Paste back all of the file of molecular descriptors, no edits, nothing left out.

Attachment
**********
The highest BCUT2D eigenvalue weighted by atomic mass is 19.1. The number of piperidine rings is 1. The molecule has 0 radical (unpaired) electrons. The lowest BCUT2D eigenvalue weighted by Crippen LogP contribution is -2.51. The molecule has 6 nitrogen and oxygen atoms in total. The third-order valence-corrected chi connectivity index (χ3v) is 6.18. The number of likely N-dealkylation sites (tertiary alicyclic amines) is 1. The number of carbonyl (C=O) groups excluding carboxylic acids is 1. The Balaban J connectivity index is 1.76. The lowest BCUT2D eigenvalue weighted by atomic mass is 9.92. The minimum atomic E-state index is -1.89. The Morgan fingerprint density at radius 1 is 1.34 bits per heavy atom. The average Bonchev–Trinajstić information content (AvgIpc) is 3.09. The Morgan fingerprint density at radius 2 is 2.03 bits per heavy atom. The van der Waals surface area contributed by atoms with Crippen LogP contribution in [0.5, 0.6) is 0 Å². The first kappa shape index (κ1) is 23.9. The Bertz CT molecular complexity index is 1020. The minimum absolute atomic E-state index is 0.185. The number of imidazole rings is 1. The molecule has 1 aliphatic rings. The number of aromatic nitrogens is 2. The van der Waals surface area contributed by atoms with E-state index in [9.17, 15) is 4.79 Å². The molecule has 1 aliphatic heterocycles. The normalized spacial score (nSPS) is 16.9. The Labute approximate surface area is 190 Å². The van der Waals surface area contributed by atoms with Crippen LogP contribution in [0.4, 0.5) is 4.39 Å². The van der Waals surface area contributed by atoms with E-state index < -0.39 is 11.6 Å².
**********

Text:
The highest BCUT2D eigenvalue weighted by atomic mass is 19.1. The number of piperidine rings is 1. The molecule has 0 radical (unpaired) electrons. The lowest BCUT2D eigenvalue weighted by Crippen LogP contribution is -2.51. The molecule has 6 nitrogen and oxygen atoms in total. The third-order valence-corrected chi connectivity index (χ3v) is 6.18. The number of likely N-dealkylation sites (tertiary alicyclic amines) is 1. The number of carbonyl (C=O) groups excluding carboxylic acids is 1. The Balaban J connectivity index is 1.76. The lowest BCUT2D eigenvalue weighted by atomic mass is 9.92. The minimum atomic E-state index is -1.89. The Morgan fingerprint density at radius 1 is 1.34 bits per heavy atom. The average Bonchev–Trinajstić information content (AvgIpc) is 3.09. The Morgan fingerprint density at radius 2 is 2.03 bits per heavy atom. The van der Waals surface area contributed by atoms with Crippen LogP contribution in [0.5, 0.6) is 0 Å². The first kappa shape index (κ1) is 23.9. The Bertz CT molecular complexity index is 1020. The minimum absolute atomic E-state index is 0.185. The number of imidazole rings is 1. The molecule has 1 aliphatic rings. The number of aromatic nitrogens is 2. The van der Waals surface area contributed by atoms with E-state index in [9.17, 15) is 4.79 Å². The molecule has 1 aliphatic heterocycles. The normalized spacial score (nSPS) is 16.9. The Labute approximate surface area is 190 Å². The van der Waals surface area contributed by atoms with Crippen LogP contribution in [0.4, 0.5) is 4.39 Å². The van der Waals surface area contributed by atoms with E-state index < -0.39 is 11.6 Å².